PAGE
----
Many equate the COVID-19 pandemic to the 1918 Spanish flu. I see the similarities, but the impact today is much larger. Some basic statistics: Worldwide population in 1918 was ~1.8b, compared to ~7.8b in 2020 (4x larger). On mobility, estimates place ~23.5m travelers arriving on U.S. shores in 1918-19, compared to ~79.3m in 2020. Travel and military embankments were at close quarters in 1918, with distancing, tracing and lockdowns more the norm in 2020. On communication, wireless communication was the novel technology in World War I, limiting civilian communication to letters, postcards, newspapers, and some telephone and radio. Today, social media and the internet are primary communication modes today, with hand-held devices now reaching the farthest corners of the world.
With all this evolution in the area of mobility and communications, one would expect the mobilization of essential goods and services, inter- and intrastate communications, interlaced with the very basic of humanity, would be the norm of trade policies and corporate goals.
Padmini Ranganathan, Global Vice President, Product Strategy, SAP Procurement
2020 was a great year for thought leadership sharing as everyone suddenly experienced the same issues all at once. Many of the innovations and trends we saw emerge will continue to be essential as we move to 2021. To keep you informed, we bring you a round-up of the top webinars of the year!
5 Procure-to-Pay Trends to Watch in 2020
With the new year upon us, it’s the perfect time to take a look at look at the future of procure-to-pay (P2P).
Industry-leading procurement technology has one job: providing a robust yet easy-to-use system for transforming needed goods and services into value for a company so that it can excel at its own business.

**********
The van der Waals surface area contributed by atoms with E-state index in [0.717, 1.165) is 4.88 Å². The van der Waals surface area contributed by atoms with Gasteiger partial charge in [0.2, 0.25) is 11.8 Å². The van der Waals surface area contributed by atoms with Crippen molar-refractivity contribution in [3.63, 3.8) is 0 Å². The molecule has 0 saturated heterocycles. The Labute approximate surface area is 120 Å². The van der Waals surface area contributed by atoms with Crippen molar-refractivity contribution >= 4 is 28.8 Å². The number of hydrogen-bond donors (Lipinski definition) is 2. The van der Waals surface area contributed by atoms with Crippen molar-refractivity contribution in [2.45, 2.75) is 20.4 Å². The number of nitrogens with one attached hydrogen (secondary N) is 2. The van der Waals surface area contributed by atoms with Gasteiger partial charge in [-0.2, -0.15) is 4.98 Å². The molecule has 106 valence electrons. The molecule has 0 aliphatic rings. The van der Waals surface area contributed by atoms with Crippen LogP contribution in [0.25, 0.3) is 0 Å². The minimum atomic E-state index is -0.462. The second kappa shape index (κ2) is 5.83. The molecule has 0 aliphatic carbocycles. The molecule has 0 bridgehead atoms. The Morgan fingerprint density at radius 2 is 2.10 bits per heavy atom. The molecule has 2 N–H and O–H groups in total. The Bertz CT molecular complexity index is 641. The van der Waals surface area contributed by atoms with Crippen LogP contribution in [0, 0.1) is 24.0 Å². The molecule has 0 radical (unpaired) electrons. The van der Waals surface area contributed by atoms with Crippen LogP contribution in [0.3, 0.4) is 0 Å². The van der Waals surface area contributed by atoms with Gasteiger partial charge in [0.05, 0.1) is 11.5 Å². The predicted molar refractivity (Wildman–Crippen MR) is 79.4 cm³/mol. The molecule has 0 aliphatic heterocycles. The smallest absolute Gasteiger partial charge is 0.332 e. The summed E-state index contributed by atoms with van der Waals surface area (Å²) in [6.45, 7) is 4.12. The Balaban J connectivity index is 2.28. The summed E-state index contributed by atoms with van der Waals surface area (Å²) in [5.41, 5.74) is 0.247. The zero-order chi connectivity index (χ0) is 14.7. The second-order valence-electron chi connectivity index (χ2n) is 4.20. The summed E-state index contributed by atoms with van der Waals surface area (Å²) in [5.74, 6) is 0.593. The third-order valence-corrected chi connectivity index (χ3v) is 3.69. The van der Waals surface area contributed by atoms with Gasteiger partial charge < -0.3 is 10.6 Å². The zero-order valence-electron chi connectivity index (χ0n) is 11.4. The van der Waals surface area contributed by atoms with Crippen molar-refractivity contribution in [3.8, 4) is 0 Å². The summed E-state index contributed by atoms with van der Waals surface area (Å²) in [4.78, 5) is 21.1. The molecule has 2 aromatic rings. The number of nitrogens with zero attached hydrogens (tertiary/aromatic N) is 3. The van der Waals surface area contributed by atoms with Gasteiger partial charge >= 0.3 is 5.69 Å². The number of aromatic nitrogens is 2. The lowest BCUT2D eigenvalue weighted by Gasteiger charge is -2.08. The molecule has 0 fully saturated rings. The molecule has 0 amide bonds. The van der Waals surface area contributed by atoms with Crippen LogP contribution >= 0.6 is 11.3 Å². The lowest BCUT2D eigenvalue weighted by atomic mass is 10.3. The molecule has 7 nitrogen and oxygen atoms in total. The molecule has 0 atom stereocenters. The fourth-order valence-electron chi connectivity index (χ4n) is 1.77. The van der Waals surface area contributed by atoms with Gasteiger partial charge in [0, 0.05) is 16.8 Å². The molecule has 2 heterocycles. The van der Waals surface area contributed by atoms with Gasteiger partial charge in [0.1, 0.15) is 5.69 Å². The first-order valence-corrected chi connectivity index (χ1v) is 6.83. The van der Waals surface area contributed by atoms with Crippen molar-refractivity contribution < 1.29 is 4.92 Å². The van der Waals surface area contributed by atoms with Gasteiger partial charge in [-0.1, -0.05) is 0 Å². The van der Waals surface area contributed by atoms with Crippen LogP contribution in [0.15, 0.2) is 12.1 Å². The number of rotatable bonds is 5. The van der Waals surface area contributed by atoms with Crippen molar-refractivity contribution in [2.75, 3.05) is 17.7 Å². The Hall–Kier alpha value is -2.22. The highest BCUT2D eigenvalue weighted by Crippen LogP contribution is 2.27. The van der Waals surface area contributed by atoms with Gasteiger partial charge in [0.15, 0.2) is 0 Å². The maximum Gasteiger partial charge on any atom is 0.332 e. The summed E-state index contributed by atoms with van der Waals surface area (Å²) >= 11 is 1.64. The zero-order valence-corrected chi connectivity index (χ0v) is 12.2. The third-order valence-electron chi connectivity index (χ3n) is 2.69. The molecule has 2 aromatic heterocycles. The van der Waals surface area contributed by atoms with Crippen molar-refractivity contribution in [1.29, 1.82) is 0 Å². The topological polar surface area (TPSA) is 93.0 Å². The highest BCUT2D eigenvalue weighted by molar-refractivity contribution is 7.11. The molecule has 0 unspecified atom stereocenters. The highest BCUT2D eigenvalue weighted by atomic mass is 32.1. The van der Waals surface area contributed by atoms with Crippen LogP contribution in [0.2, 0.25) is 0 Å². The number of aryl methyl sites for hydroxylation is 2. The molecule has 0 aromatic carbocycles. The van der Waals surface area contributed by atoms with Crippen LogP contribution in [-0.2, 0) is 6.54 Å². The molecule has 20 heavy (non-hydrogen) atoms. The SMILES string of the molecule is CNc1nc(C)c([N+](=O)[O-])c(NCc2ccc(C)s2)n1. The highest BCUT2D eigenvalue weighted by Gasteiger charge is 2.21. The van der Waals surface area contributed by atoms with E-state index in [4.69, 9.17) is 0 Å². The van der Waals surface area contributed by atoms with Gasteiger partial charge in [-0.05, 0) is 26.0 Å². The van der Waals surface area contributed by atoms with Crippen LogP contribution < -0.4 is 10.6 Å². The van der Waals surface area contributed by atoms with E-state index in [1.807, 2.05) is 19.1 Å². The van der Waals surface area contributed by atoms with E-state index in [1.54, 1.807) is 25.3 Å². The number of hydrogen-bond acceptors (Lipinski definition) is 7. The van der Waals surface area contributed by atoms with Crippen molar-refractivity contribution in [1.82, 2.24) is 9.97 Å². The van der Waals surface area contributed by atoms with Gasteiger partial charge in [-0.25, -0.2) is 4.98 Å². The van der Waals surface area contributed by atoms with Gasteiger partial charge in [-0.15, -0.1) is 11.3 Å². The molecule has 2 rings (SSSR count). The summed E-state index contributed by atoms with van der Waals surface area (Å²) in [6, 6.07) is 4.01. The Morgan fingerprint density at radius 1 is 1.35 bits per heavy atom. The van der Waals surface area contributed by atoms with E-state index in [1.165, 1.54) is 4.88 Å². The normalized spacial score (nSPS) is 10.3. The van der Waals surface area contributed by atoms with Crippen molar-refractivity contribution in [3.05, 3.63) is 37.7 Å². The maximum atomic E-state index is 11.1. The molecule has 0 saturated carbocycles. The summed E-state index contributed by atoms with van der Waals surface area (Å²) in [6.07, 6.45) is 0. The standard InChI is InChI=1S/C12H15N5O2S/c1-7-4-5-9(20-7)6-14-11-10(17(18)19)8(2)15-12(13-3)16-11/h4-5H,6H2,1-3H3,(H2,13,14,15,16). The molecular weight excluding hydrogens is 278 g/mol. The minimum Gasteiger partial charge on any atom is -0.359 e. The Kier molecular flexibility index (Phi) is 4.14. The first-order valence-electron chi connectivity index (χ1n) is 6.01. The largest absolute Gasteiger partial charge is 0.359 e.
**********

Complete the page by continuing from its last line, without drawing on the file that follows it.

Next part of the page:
To wrap up 2020, we highlight the top 10 SIG Speaks blogs of the year. From sustainable sourcing to mastering the art of negotiation, this year has been filled with thought leadership to help weather the COVID-19 pandemic.
The Guide to Understanding Category Management
By drilling down on spend categories, procurement can become established as a trusted advisor to the business. Check out our guide for a category management template to build your business case.
SIG University Certified Sourcing Professional (CSP) program graduate Anirudh Sundareshwar outlines howmanaging stakeholders is well-served via effective communication.
A generic definition of stakeholder management is “Stakeholder management involves taking into consideration the different interests and values stakeholders have and addressing them during the duration of the project to ensure that all stakeholders are happy at the end.” It is important to understand that this may not always be true, especially in projects where multiple stakeholders and personal stakes are involved.
However, it is essential to ensure that most stakeholders are happy with the project's end result or initiative you are working on. That is not accomplished only by the end result but builds up along the project's lifespan.
As we have learned, one of the most critical tenets of stakeholder management is communication. It is vital to know what to communicate to whom, when to communicate and how to communicate, especially to senior stakeholders. This is an art and not easily achievable. Even more so in the current scenario where most people work remotely and do not have the advantage of picking up cues (verbal/non-verbal) as you would have in the pre-COVID era. Stakeholder management in our world involves both internal and external stakeholders, of course.
For important initiatives, a procurement professional must invest time in building a communication strategy followed by a redesign of plans & templates to suit the virtual meeting format and eventually deploy. Since this is new to both you and the recipient, it is vital that you actively seek feedback to assess your communication effectiveness.
Anirudh Sundareshwar, Director & Head of Sourcing, BNY Mellon